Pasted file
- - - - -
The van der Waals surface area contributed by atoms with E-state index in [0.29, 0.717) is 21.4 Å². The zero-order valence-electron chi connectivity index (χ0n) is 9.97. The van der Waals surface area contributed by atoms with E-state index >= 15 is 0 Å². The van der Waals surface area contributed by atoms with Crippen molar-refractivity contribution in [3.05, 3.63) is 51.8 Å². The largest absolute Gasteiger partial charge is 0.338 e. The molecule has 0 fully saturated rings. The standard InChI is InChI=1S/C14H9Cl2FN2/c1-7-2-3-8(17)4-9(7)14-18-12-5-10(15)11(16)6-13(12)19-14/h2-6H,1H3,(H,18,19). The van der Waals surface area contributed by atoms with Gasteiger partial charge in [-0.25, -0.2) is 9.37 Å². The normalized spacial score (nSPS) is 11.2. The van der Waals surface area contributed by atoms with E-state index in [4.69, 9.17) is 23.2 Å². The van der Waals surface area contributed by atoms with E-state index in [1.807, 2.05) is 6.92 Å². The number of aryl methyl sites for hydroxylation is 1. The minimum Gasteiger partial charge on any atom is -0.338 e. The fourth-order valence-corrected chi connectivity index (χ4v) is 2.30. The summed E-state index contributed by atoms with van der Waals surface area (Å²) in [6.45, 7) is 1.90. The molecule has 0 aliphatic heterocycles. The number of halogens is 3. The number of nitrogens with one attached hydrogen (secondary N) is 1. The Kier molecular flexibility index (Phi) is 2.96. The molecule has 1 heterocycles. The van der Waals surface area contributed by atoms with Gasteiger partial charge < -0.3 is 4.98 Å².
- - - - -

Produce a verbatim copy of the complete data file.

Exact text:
The van der Waals surface area contributed by atoms with E-state index in [0.29, 0.717) is 21.4 Å². The zero-order valence-electron chi connectivity index (χ0n) is 9.97. The van der Waals surface area contributed by atoms with E-state index >= 15 is 0 Å². The van der Waals surface area contributed by atoms with Crippen molar-refractivity contribution in [3.05, 3.63) is 51.8 Å². The largest absolute Gasteiger partial charge is 0.338 e. The molecule has 0 fully saturated rings. The standard InChI is InChI=1S/C14H9Cl2FN2/c1-7-2-3-8(17)4-9(7)14-18-12-5-10(15)11(16)6-13(12)19-14/h2-6H,1H3,(H,18,19). The van der Waals surface area contributed by atoms with Gasteiger partial charge in [-0.25, -0.2) is 9.37 Å². The normalized spacial score (nSPS) is 11.2. The van der Waals surface area contributed by atoms with E-state index in [4.69, 9.17) is 23.2 Å². The van der Waals surface area contributed by atoms with E-state index in [1.807, 2.05) is 6.92 Å². The number of aryl methyl sites for hydroxylation is 1. The minimum Gasteiger partial charge on any atom is -0.338 e. The fourth-order valence-corrected chi connectivity index (χ4v) is 2.30. The summed E-state index contributed by atoms with van der Waals surface area (Å²) in [6.45, 7) is 1.90. The molecule has 0 aliphatic heterocycles. The number of halogens is 3. The number of nitrogens with one attached hydrogen (secondary N) is 1. The Kier molecular flexibility index (Phi) is 2.96. The molecule has 1 heterocycles. The van der Waals surface area contributed by atoms with Gasteiger partial charge < -0.3 is 4.98 Å².